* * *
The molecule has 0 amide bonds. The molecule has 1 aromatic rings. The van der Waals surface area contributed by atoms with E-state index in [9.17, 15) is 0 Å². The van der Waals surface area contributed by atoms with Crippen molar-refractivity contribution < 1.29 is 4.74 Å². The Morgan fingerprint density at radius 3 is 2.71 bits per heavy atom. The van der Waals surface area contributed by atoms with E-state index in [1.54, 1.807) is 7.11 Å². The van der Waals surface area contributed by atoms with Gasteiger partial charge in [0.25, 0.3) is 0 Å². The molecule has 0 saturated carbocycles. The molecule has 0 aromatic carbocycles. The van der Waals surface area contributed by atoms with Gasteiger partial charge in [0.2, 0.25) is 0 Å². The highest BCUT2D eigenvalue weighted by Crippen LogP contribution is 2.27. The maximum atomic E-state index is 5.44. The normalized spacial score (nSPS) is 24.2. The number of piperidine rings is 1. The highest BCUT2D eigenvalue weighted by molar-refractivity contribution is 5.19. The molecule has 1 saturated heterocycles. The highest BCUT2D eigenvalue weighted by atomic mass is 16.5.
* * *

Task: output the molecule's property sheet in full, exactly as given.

The molecule has 0 amide bonds. The molecule has 1 aromatic rings. The van der Waals surface area contributed by atoms with E-state index in [9.17, 15) is 0 Å². The van der Waals surface area contributed by atoms with Crippen molar-refractivity contribution < 1.29 is 4.74 Å². The Morgan fingerprint density at radius 3 is 2.71 bits per heavy atom. The van der Waals surface area contributed by atoms with E-state index in [1.54, 1.807) is 7.11 Å². The van der Waals surface area contributed by atoms with Gasteiger partial charge in [0.25, 0.3) is 0 Å². The molecule has 0 saturated carbocycles. The molecule has 0 aromatic carbocycles. The van der Waals surface area contributed by atoms with Gasteiger partial charge in [0.2, 0.25) is 0 Å². The highest BCUT2D eigenvalue weighted by Crippen LogP contribution is 2.27. The maximum atomic E-state index is 5.44. The normalized spacial score (nSPS) is 24.2. The number of piperidine rings is 1. The highest BCUT2D eigenvalue weighted by molar-refractivity contribution is 5.19. The molecule has 1 saturated heterocycles. The highest BCUT2D eigenvalue weighted by atomic mass is 16.5.